Agriculture Commissioner Fried Nikki and Democratic lawmakers led activists in a “rally” on Monday against a Republican proposal that would trample on the teachings of critical race theory in Florida.
Outside the historic Florida Capitol, Democratic Reps. Angie Nixon and Kelly Skidmore urged colleagues to continue to challenge the proposal as it makes its way through the Legislative Assembly.
The measure – invented a bill on “individual liberty” (HB 7) – will next appear before the House Education and Employment Committee, marking his last committee stop before the floor.
It is undoubtedly among the most controversial proposals of the 2022 legislative session. It seeks to suppress classroom and corporate discussions that Republicans see as “woke” indoctrinations of cultural guilt. It also creates a legal mechanism for employees to sue companies that teach critical race theory.
“Let’s be clear, this is a systematic approach to dividing us,” Skidmore told attendees.
Fried, a gubernatorial candidate, decried the proposal and defended herself as a “fighter” on behalf of Floridians. The bill, she claimed, goes against Floridians suffering from real issues such as rent increases and the COVID-19 pandemic. Rent prices are up 50% over last year in South Florida, NBCMiami reports, which ranks as the largest annual increase in the country.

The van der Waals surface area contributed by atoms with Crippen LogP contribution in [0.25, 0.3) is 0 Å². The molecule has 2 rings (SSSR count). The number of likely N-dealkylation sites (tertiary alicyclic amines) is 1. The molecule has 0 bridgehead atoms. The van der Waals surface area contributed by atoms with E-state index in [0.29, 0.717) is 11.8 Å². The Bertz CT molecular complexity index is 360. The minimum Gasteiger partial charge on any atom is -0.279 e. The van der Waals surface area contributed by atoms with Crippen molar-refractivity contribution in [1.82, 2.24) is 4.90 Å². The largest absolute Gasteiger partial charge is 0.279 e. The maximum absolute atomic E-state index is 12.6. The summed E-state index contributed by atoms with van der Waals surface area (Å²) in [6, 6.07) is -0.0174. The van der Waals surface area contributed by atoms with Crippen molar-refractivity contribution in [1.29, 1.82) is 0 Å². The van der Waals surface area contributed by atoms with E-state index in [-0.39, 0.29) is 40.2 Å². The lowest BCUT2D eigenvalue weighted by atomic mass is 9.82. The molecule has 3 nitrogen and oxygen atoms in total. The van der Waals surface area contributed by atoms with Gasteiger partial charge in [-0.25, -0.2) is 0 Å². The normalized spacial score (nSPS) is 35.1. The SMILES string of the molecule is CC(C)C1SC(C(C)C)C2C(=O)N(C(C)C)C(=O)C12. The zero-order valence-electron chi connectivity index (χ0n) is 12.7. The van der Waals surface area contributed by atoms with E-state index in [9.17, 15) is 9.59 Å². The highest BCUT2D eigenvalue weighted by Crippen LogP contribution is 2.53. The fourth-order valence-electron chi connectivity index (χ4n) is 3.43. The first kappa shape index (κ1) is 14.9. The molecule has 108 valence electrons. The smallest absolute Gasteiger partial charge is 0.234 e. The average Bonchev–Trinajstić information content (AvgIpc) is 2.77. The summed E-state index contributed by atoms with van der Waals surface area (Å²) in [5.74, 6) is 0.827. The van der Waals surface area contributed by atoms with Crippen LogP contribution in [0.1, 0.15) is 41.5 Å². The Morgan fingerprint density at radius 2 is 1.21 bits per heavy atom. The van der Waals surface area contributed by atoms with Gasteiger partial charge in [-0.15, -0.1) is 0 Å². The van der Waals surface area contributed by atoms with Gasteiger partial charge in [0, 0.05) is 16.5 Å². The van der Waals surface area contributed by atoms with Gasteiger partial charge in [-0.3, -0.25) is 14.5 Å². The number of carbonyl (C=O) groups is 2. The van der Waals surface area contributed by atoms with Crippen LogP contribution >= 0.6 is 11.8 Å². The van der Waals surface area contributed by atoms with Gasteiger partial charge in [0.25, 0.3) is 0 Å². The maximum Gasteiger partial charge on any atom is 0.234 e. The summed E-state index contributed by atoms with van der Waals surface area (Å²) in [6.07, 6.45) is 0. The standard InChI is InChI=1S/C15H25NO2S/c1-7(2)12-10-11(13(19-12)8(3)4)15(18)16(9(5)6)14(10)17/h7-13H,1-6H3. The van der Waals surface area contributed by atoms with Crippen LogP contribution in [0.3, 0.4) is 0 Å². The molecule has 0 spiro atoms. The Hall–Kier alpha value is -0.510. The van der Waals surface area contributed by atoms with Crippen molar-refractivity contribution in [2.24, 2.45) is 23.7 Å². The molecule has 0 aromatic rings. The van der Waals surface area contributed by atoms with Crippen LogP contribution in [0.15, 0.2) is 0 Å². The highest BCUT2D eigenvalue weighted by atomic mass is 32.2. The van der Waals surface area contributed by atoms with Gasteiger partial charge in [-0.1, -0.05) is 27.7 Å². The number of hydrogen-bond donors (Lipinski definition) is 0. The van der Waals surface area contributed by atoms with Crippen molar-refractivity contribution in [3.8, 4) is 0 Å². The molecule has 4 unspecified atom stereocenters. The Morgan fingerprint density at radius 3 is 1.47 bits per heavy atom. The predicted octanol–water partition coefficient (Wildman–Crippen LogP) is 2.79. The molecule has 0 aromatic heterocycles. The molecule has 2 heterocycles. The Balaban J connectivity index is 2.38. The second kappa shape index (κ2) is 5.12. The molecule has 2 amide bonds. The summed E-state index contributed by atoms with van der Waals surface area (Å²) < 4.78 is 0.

“They don’t care about you,” Fried said. ” They Do not Care About Us. They only care about one thing: power.
Democrats as a whole vehemently oppose the bill and characterize it as a censorship of historical teachings. Rep. democrat. Dotie Joseph of North Miami describes the bill as a “whitewash” of history. She further castigated him as communist and socialist in nature. Democratic representatives. Kristen Arington of Kissimmee and Angie Nixon of Jacksonville also attended the event.
“For those who are uncomfortable talking about the good and bad of history, swallow it,” Joseph said.
The bill, critics say, could effectively ban books, school materials or even classroom discussions if parents believe the material has a subjective spin on historical fact – particularly if those “tricks” upset a student. because of his race. Critics also warn that the bill could limit discussion of other historical events such as the Holocaust or Japanese internment camps.
Still, DeSantis is a proponent of the measure. And with Democratic lawmakers vastly outnumbered in both chambers, opponents can do little to stop or alter the proposal.
“We want to make sure people can go to school without being scapegoated or targeted,” he said. journalists in February.